UK 15 year olds are falling behind 15 year olds in Shanghai, Singapore, Estonia and Slovenia in reading, maths and science according to an international report that compares Britain’s standing on education in 2009 and in 2012. In that period Britain stood still educationally, whereas other countries have improved says the Programme for International Student Assessment (PISA) study 2012.
The UK was in 26th place for maths, 23rd for reading and 21st for science. Similar results to 2009. Half a million 15-year-olds took part in the study by doing standard tests. The findings show that the UK’s average score for maths was broadly similar to the Czech Republic, France and Norway. In science, the UK’s teenagers scored similar to results in Australia, Austria, Ireland, New Zealand and Slovenia. But all these countries are lagging far behind leading far eastern countries.
Mike O’Brien, who is a qualified teacher and taught for six years before switching to practice as a lawyer, said,
“We should be cautious about this sort of statistical analysis, but there is just enough in it to expose the failures of education policy between 2009 and 2012. Standards have ground to a halt under Michael Gove. The PISA study concluded that the UK’s average performance in maths has remained unchanged since the PISA tests in 2009 whilst other countries have got better.”
Andreas Schleicher, who advises the Organisation for Economic Co-Operation and Development (OECD) on education policy said,
“The relative standing and the absolute standing of the UK is really unchanged In essence you can say that the UK stands where it stood in 2009.”
Attempts by the Conservative Education Secretary Michael Gove to blame the results on the previous Labour government have generally been dismissed because the period under review was between 2009 and 2012.
Mike O’Brien said,
“The PISA report is a lesson for the government about the dangers of its ideological meddling in education policy. The far east dominates this report because it understands the importance that these education systems place on the quality and status of the teaching profession in improving standards.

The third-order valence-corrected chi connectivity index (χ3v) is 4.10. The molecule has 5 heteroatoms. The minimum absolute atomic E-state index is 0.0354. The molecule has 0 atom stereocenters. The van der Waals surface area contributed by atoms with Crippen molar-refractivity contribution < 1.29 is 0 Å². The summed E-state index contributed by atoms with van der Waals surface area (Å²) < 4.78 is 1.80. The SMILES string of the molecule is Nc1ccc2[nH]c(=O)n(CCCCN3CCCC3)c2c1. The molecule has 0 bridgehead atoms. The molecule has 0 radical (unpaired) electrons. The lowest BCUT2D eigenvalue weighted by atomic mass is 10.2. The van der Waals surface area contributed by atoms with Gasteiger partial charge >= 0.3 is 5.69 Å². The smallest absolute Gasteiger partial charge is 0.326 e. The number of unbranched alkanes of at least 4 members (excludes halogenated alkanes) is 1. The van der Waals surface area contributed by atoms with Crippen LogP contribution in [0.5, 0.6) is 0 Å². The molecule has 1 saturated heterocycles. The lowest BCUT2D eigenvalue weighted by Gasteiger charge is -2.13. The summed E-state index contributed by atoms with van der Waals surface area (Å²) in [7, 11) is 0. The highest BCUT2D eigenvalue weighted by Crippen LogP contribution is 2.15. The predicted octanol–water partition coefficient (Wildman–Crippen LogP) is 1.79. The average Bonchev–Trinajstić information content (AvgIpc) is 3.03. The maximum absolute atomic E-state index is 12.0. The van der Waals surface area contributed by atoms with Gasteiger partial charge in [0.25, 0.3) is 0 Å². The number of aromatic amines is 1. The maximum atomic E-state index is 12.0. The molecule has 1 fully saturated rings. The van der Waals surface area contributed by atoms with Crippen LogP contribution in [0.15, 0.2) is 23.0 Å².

“This report exposes the failings of this Government’s schools policy: a policy that sends unqualified teachers into classrooms and fosters competition rather than collaboration between schools.
“We know what creates success in school. Firstly it’s classes, which are small enough to enable a teacher to get exchanges on subjects and also to work with individual students who may have difficulties. Private schools have classes of about 12 students, but state schools have not achieved that. It also requires well trained teachers paid reasonable salaries – something Michael Gove claims is unnecessary in the state sector.
“The PISA report demonstrates that the thrust of Michael Gove’s policy is at best irrelevant to improved standards. We are treading water at the moment whilst the rest of the world surges ahead. That must change.”
PISA revealed that Shanghai students scored the highest in the world in Mathematics, Reading and Science. Shanghai has achieved this by a move away from traditional to more modern egalitarian teaching methods. The OECD described Shanghai as a pioneer of educational reform. The Chinese had “abandoned their focus on educating a small elite, and instead worked to construct a more inclusive system. They also significantly increased teacher pay and training, reducing the emphasis on rote learning and focusing classroom activities on problem solving.” According to the OECD, China has also expanded school access, and moved away from learning by rote.
The leading European country was Finland. Mike O’Brien says,
“Michael Gove has referred to Finland and Sweden as an education success story that Britain would do well to emulate. But Finnish schools are unapologetically based on social democratic principles. And Sweden has fallen behind following reforms very similar to Michael Gove’s.”
In Finland children start school at seven, there are few exams and no homework until secondary schools; all teachers must be qualified with at least a master’s degree; there are no grammar schools or private schools; the wealthy do not send their children to private schools; every school draws from the same pool of university-trained teachers and there are strong teacher trade unions.
Swedish results have fallen abruptly as their free school revolution has faltered. Sweden’s education system has been cited by Gove as a role model, especially for its policy of state-sponsored free schools providing increased choice for parents. In 2008 Gove told the Conservative party conference that Sweden’s school reforms would be introduced if he was in government. The 2012 Pisa results show Sweden’s exam results fell abruptly across all three measures of reading, maths and science and Sweden had the largest drop in maths performance over 10 years.
Anna Ekström, head of Sweden’s National Education Agency, admitted, “The bleak picture has become bleaker with the Pisa review.”